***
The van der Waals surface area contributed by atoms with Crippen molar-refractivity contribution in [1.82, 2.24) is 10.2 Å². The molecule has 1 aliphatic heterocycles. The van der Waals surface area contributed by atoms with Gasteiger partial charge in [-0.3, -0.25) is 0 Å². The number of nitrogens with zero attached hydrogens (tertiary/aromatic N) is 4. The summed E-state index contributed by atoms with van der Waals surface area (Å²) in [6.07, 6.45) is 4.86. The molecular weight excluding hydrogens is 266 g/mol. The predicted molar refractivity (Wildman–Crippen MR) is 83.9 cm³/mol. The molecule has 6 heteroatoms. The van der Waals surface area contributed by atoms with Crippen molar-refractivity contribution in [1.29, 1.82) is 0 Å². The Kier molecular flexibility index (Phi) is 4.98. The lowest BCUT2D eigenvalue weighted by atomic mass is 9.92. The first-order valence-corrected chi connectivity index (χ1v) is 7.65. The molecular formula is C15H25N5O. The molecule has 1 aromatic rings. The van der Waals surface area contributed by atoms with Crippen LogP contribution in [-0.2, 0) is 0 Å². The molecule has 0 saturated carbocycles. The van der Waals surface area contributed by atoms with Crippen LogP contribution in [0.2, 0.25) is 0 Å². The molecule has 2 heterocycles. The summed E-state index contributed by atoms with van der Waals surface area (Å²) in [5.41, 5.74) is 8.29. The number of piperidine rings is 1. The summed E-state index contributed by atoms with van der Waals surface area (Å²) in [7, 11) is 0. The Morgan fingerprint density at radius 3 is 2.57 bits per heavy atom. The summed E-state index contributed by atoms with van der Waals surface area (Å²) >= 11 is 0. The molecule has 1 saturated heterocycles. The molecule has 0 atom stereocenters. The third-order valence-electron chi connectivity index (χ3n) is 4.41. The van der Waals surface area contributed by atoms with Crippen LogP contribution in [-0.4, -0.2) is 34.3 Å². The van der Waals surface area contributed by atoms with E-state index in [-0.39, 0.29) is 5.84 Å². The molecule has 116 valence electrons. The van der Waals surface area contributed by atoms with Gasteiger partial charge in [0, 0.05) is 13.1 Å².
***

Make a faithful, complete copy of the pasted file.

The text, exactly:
The van der Waals surface area contributed by atoms with Crippen molar-refractivity contribution in [1.82, 2.24) is 10.2 Å². The molecule has 1 aliphatic heterocycles. The van der Waals surface area contributed by atoms with Gasteiger partial charge in [-0.3, -0.25) is 0 Å². The number of nitrogens with zero attached hydrogens (tertiary/aromatic N) is 4. The summed E-state index contributed by atoms with van der Waals surface area (Å²) in [6.07, 6.45) is 4.86. The molecular weight excluding hydrogens is 266 g/mol. The predicted molar refractivity (Wildman–Crippen MR) is 83.9 cm³/mol. The molecule has 6 heteroatoms. The van der Waals surface area contributed by atoms with Crippen molar-refractivity contribution in [1.29, 1.82) is 0 Å². The Kier molecular flexibility index (Phi) is 4.98. The lowest BCUT2D eigenvalue weighted by atomic mass is 9.92. The first-order valence-corrected chi connectivity index (χ1v) is 7.65. The molecular formula is C15H25N5O. The molecule has 1 aromatic rings. The van der Waals surface area contributed by atoms with Crippen LogP contribution in [-0.2, 0) is 0 Å². The molecule has 0 saturated carbocycles. The van der Waals surface area contributed by atoms with Crippen LogP contribution in [0.2, 0.25) is 0 Å². The molecule has 2 heterocycles. The summed E-state index contributed by atoms with van der Waals surface area (Å²) in [5.41, 5.74) is 8.29. The number of piperidine rings is 1. The summed E-state index contributed by atoms with van der Waals surface area (Å²) in [7, 11) is 0. The Morgan fingerprint density at radius 3 is 2.57 bits per heavy atom. The summed E-state index contributed by atoms with van der Waals surface area (Å²) >= 11 is 0. The molecule has 1 saturated heterocycles. The molecule has 0 atom stereocenters. The third-order valence-electron chi connectivity index (χ3n) is 4.41. The van der Waals surface area contributed by atoms with Crippen LogP contribution in [-0.4, -0.2) is 34.3 Å². The van der Waals surface area contributed by atoms with E-state index in [-0.39, 0.29) is 5.84 Å². The molecule has 116 valence electrons. The van der Waals surface area contributed by atoms with Gasteiger partial charge in [0, 0.05) is 13.1 Å².